‘It’s time, Jesse,’ he says, and I know just what he means.
Wellingtons. Blue bucket red bucket bottles. The metal
contraption that holds four bottles at once because lord
knows we can’t very well ask the goats to form an orderly
line. The Lassie dogs look up with hope, see the equipment,
and bow their heads. We climb the hill. The herd charges
The oldest one’s tats hang heavy, one shorter than the
other, the nub done in by a case of gangrene that nearly
killed her last year. The five kids, all white as clouds, nuzzle
together by the latch. They learn quickly, these. The one
spotted like a brown cow watches us with one eye. The
farmer swears- no, he thinks- that the brown one can
watch the hill with the one eye and us with the other.
‘They get mad when we’re late,’ he grumbles at me.
Over coffee at the restaurant in the hippie town on the way
to the farm I told him that I like goats. ‘They’re ornery,
have a real mind of their own, and I like that,’ I said.
‘We’ll get along just fine then,’ he returned, earnestly.
We do the high knee dance through the gates to keep the
girls from barging through to the two boys next door.
‘What will happen if we let them through?’
‘They’ll fuck, and it’s not time for that.’ It’s not season and
plus, they haven’t consumed enough of the apple cider
vinegar the farmer has been mixing into their feed to
produce more (profitable) female offspring. Apparently, the
Y sperm hate acid, they shudder from the taste of it.
But now: it’s time. The farmer drags the old one into the
barn by the ears. They hate having their ears pulled. The
young ones don’t like it when you mess with the
pubescent pile of bones spilling out between their eyes.
‘What’s a rookie mistake?’ I ask as the farmer settles down
for the evening milking.
The goat’s neck is strapped with a leather dog collar to the
post. The farmer squeezes and I’m shocked by the force
with which the milk shoots out. Tsssssss! It is foamy and
warm. Thick grey cobwebs that look as strong as uneven
bars hang between the rafters. I dip the plastic cup I snuck
out from the kitchen into the blue bucket. It tastes good.
Goat milk is the healthiest for babies, country doctors say.
Both to get babies to grow and to get them to sleep. Milk
just like this: unpasteurized, unfiltered, not from an animal
to a tank to a truck to a refrigerator to a back seat to a
smaller refrigerator to a bottle.
Like this: Tsssssssss! From pink flesh to pink lips.
Parker and I feed the kids first. They bully and fight. We
keep the bottles waist high to emulate their mothers’ tats. I
swear that Number 26 looks at me with genuine longing as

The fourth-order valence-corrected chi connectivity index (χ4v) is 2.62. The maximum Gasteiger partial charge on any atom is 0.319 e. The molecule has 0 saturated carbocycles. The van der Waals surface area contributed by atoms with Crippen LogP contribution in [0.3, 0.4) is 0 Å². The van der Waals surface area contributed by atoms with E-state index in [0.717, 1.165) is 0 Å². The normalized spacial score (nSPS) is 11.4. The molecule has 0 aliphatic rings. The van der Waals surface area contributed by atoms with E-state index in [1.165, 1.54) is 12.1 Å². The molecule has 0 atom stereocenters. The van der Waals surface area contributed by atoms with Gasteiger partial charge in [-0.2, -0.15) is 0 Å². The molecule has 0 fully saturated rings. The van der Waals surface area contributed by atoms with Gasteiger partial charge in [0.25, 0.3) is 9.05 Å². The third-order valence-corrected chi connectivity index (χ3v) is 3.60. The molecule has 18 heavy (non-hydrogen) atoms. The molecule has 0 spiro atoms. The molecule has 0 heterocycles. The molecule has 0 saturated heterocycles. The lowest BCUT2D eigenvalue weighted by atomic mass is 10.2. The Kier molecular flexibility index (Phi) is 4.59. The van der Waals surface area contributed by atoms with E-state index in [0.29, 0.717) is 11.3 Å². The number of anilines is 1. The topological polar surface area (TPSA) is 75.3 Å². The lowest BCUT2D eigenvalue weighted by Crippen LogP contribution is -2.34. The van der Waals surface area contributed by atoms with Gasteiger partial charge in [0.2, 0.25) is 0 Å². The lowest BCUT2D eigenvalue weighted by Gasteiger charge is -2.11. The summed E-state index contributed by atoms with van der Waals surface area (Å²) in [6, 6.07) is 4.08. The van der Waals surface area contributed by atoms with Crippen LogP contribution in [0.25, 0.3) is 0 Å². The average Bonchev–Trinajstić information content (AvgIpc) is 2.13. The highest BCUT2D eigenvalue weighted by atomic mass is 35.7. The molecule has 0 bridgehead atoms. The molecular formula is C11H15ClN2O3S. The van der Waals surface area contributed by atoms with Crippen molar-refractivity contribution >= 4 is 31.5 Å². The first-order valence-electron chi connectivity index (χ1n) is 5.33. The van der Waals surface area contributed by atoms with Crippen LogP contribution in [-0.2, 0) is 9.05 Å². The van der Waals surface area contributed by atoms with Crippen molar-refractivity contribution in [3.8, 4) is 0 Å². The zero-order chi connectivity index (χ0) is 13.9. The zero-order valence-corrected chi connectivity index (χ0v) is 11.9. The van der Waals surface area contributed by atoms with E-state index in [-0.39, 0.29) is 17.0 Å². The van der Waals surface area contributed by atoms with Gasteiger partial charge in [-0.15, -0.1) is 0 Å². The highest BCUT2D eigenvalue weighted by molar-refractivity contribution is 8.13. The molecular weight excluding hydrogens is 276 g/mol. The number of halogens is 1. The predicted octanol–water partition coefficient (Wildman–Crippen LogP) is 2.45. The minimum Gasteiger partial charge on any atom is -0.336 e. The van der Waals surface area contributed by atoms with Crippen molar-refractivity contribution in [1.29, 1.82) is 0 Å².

I feed him.
Later. It’s so dark I can’t see the road and for reasons
uncrystallized, ungraspable at the moment I want to cry.
I am running and something of the darkness overtakes me.
Thoughts spill out ungoverned. Most pass. One sticks:
eternal sunshine of my spotty mind.
My lungs beat their desperate cadence against my ribs. Still
here, motherfucker. We’re not going to let you die,
I still dream about my dad every night and I want to cry.
I had to leave my boys in Cape Town before I was ready.
Days after my best friend told me he was Positive and I
promised I would be there for him but my sister, when I
told her I was going to miss the funeral she wouldn’t stop
crying, she could barely get the words out:
‘Dad needs you,’ she said. Even though dad was dead she
said it again in the thin space between heaves.
‘Dad needs you.’
We don’t talk anymore, my sister and I, and I don’t know
I speak more to my dad, in my dreams, than I did the six
months before he died. In my dreams I hold him every
chance I get. I hold his hands, I rest my head on his
shoulder. I tell him I’m sorry so many times and I grip him
so hard that I wake myself up.
I’m on a ship on the lake that spills from the North Sea. I’m
on a train past the sheep fields with my mouth wide open.
I’m in Amsterdam on the floor of a hotel, tucked between
the bed and the wall, stoned and shaking. I am nowhere. I
am in bed with a Hungarian whose boyfriend is in Barcelona.
I fall asleep next to a Swede and she snores against my
neck and she must be lonely, she’s holding me so.
I am nowhere and he is everywhere.
I like the second one better and I believe the second one.
‘Where should I run?’ I asked the farmer.
‘Run the lights,’ he said.
So I do. Down the dark dirt road. Past the grocery store
that has no blueberries and the bar next door and the
bridge that is the end of the farmer’s world. I run until
there are no more lights and it is no longer safe.
Finally- and if I said this before I was lying- but I am finally
falling. The buried me is rising from eggshells and compost
and fresh dirt and is meeting the me to whom the gift of
gravity has been returned. The zombie me, the version
you’ve known of me since February (or long before? since
we met? since the beginning?) cannot fight both fronts. I
am forced to love myself and I do.
While the farmer was still milking I dropped to my knees on
the flakes of red sandstone. One-two-threefourfive the kids
formed a semi-circle around me. I lifted my hood and I
butted their heads. I could feel their back legs straining as
they pressed. None of us moved- the balance of opposing
forces- and I knew that, some day, I would be a goat man
Jesse Scaccia is a columnist for the Norfolk Compass. He also is the editor of AltDaily.com. This essay is excerpted from a book in progress, All That Will Remain We Shall Tear From The Ground With Our Fists. The writer can be reached at firstname.lastname@example.org.